The emergence of the Coronavirus Disease 2019 (COVID-19) pandemic caused by severe acute respiratory syndrome coronavirus-2 (SARS-CoV-2) has led to over 6 million deaths. The 3C-like protease (3CLpro) enzyme of the SARS-CoV-2 virus is an attractive druggable target for exploring therapeutic drug candidates to combat COVID-19 due to its key function in viral replication. Marine natural products (MNPs) have attracted considerable attention as alternative sources of antiviral drug candidates. In looking for potential 3CLpro inhibitors, the MNP database (>14,000 molecules) was virtually screened against 3CLpro with the assistance of molecular docking computations. The performance of AutoDock and OEDocking software in anticipating the ligand-3CLpro binding mode was first validated according to the available experimental data. Based on the docking scores, the most potent MNPs were further subjected to molecular dynamics (MD) simulations, and the binding affinities of those molecules were computed using the MM-GBSA approach. According to MM-GBSA//200 ns MD simulations, chetomin (UMHMNP1403367) exhibited a higher binding affinity against 3CLpro than XF7, with ΔGbinding values of −55.5 and −43.7 kcal/mol, respectively. The steadiness and tightness of chetomin with 3CLpro were evaluated, revealing the high stabilization of chetomin (UMHMNP1403367) inside the binding pocket of 3CLpro throughout 200 ns MD simulations. The physicochemical and pharmacokinetic features of chetomin were also predicted, and the oral bioavailability of chetomin was demonstrated. Furthermore, the potentiality of chetomin analogues –namely, chetomin A-D– as 3CLpro inhibitors was investigated. These results warrant further in vivo and in vitro assays of chetomin (UMHMNP1403367) as a promising anti-COVID-19 drug candidate. Full article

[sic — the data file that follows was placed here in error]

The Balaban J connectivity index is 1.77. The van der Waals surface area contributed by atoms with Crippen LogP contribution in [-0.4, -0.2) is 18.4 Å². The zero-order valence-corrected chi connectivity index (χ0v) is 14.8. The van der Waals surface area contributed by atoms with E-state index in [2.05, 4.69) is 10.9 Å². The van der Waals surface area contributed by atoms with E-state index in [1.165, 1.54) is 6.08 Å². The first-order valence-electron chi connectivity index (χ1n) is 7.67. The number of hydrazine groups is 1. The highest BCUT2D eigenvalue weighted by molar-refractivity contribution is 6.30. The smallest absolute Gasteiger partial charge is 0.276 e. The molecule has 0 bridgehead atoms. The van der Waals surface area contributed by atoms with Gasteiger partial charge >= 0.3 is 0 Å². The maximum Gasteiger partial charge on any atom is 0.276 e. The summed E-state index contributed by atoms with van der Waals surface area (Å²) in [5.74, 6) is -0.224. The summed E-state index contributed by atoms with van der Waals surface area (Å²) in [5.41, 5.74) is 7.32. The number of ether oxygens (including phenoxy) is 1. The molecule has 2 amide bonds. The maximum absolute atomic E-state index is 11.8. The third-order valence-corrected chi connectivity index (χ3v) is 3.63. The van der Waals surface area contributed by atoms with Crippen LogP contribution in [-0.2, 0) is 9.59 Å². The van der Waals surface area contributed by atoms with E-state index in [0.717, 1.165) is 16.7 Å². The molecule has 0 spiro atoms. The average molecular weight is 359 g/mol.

(This article belongs to the Special Issue Viral Enzyme Inhibitors: Structure and Dynamics)
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12 pages, 299 KiB  
Article
HIV-HCV Incidence in Low-Wage Agricultural Migrant Workers Living in Ghettos in Apulia Region, Italy: A Multicenter Cross Sectional Study
by Valentina Totaro, Giulia Patti, Francesco Vladimiro Segala, Renato Laforgia, Lucia Raho, Carmine Falanga, Marcella Schiavone, Luísa Frallonardo, Gianfranco Giorgio Panico, Vito Spada, Laura De Santis, Carmen Pellegrino, Roberta Papagni, Angelo D’Argenio, Roberta Novara, Claudia Marotta, Nicole Laforgia, Davide Fiore Bavaro, Giovanni Putoto, Annalisa Saracino and Francesco Di Gennaroadd Show full author list remove Hide full author list
Viruses 2023, 15(1), 249; https://doi.org/10.3390/v15010249 - 15 Jan 2023
Cited by 2 | Viewed by 1677
Abstract
Migrant populations are more susceptible to viral hepatitis and HIV due to the epidemiology from their country of origin or their social vulnerability when they arrive in Europe. The aims of the study are to explore the incidence of HIV and HCV in [...] Read more.
Migrant populations are more susceptible to viral hepatitis and HIV due to the epidemiology from their country of origin or their social vulnerability when they arrive in Europe. The aims of the study are to explore the incidence of HIV and HCV in low-wage agricultural migrant workers and their knowledge, attitude, and practice with regard to HIV and HCV, as well as their sexual behaviour and risk factors. As part of the mobile clinic services, we performed a screening campaign for HIV-HCV involving migrants living in three Apulian establishments. Results: Between January 2020 and April 2021, 309 migrants (n. 272, 88% male, mean age 28.5 years) were enrolled in the study. Most of the migrants interviewed (n = 297, 96%) reported a stopover in Libya during their trip to Italy. Only 0.9% (n. 3) of migrants reported having been tested for HCV, while 30.7% (n. 95) reported being tested for HIV. Furthermore, screening tests found four migrants (1.3%) to be HIV positive and nine (2.9%) to be HCV positive. The median knowledge score was 1 (IQR 0-3; maximum score: 6 points) for HCV and 3 (IQR 1-4; maximum score: 7 points) for HIV and low use of condoms was 5% (n. 16), while more than 95% show an attitude score of 5 (IQR 5-6; maximum score:6 points) on HIV-HCV education campaigns. In a multivariate analysis, being male (OR = 1.72; 95% CI 1.28–1.92), being single (OR = 1.63; 95% CI 1.20–2.03), being of low educational status (OR = 2.09; 95% CI 1.29–2.21), living in shantytowns for >12 months (OR = 1.95; 95% CI 1.25–2.55), and originating from the African continent (OR = 1.43; 95% CI 1.28–2.01) are significant predictors of poor knowledge on HCV. Our data show low knowledge, especially of HCV, confirming migrants as a population with a higher risk of infection. To develop education programmes, integrated care and screening among migrants could be an effective strategy, considering the high attitude toward these items shown in our study. Full article